2 Meeting Street hotels, including Charleston’s 1st ‘flatiron’ building get design OK

Designs for two hotels planned for Charleston’s upper Meeting Street — including the first wedge-shaped or “flatiron” building to be built in the area — secured a key city approval last week. 

Both projects are from the Charleston-based Montford Group. CEO and founder Sunju Patel said the project planned for a triangular lot at 810 Meeting is a “rare opportunity” to create a defining building for the district. 

Inspiration for the nine-story hotel’s design was drawn from structures like the landmark Flatiron Building in New York City, the Flatiron City offices in Atlanta and the Flatiron Building in Asheville that was recently approved to become a hotel. 

Patel said the city’s Board of Architectural Review, which granted conceptual approval to both Montford projects Thursday, was “impressed and excited” about the plans for the odd-shaped lot where Meeting Street and Morrison Drive converge. 

The project is intended to be Montford’s flagship lodging. Patel has said they’re aiming for luxury that feels more casual than what visitors might find farther south in the Historic District

The lodging will be called the Thompson Hotel, Patel said, and will be part of Hyatt’s lifestyle portfolio. The building will be called the Montford Building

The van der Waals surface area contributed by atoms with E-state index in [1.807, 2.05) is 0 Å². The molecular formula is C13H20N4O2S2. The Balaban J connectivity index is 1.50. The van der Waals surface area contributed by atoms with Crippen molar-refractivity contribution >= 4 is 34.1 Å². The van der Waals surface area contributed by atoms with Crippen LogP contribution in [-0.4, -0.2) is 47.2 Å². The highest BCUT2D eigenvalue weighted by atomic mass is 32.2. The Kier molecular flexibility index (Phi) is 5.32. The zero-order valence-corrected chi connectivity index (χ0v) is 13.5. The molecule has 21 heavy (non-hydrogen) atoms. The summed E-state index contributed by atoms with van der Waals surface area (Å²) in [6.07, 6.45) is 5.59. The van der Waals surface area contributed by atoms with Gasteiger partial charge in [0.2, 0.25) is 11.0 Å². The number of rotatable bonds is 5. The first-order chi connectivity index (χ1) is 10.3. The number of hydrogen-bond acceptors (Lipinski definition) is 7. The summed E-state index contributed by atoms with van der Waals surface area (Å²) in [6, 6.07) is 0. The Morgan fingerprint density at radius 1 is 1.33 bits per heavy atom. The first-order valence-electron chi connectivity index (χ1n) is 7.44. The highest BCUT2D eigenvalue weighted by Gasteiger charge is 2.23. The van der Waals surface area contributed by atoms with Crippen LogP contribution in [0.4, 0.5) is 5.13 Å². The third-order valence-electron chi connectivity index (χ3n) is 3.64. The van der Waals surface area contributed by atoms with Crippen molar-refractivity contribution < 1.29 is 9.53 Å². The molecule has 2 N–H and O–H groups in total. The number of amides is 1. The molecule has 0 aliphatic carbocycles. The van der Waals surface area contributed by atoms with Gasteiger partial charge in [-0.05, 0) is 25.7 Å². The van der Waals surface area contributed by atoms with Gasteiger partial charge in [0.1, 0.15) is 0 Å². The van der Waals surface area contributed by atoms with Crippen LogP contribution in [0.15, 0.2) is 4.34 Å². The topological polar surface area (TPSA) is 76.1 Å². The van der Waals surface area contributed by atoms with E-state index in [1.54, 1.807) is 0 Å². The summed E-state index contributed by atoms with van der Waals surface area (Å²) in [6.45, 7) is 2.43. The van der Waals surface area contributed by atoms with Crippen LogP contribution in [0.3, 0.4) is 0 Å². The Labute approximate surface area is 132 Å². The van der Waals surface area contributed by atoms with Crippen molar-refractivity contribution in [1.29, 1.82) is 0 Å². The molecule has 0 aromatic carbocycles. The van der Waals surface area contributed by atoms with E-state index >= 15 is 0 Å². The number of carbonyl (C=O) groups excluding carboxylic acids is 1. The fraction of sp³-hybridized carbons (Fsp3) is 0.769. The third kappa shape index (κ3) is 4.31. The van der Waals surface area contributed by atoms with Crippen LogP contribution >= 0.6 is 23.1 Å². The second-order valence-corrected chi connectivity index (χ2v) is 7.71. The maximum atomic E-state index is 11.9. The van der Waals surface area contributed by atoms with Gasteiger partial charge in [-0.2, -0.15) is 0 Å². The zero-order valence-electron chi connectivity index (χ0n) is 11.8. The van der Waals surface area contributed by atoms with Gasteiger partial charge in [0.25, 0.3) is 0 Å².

A hotel under the Marriott flag Moxy is planned for 547 Meeting St. The designs for the building got conceptual approval from Charleston’s Board of Architectural Review. Provided/The Montford Group/LS3P

The lodging planned for 547 Meeting will be South Carolina’s first Moxy Hotel. The lifestyle flag, which is described as Marriott’s “newest and edgiest affordable brand,” has small rooms, neon accents and large common areas.

Unlike most hotels, the check-in area and bar will be on the hotel’s sixth floor. The first floor would house a retail offering that would be open to the public. 

At its last meeting, the BAR gave permission to demolish existing one-story structures standing now on both Meeting Street lots. The buildings, which are vacant, were not found to be architecturally significant. 

Special exceptions to build hotels at both properties were already secured earlier this year.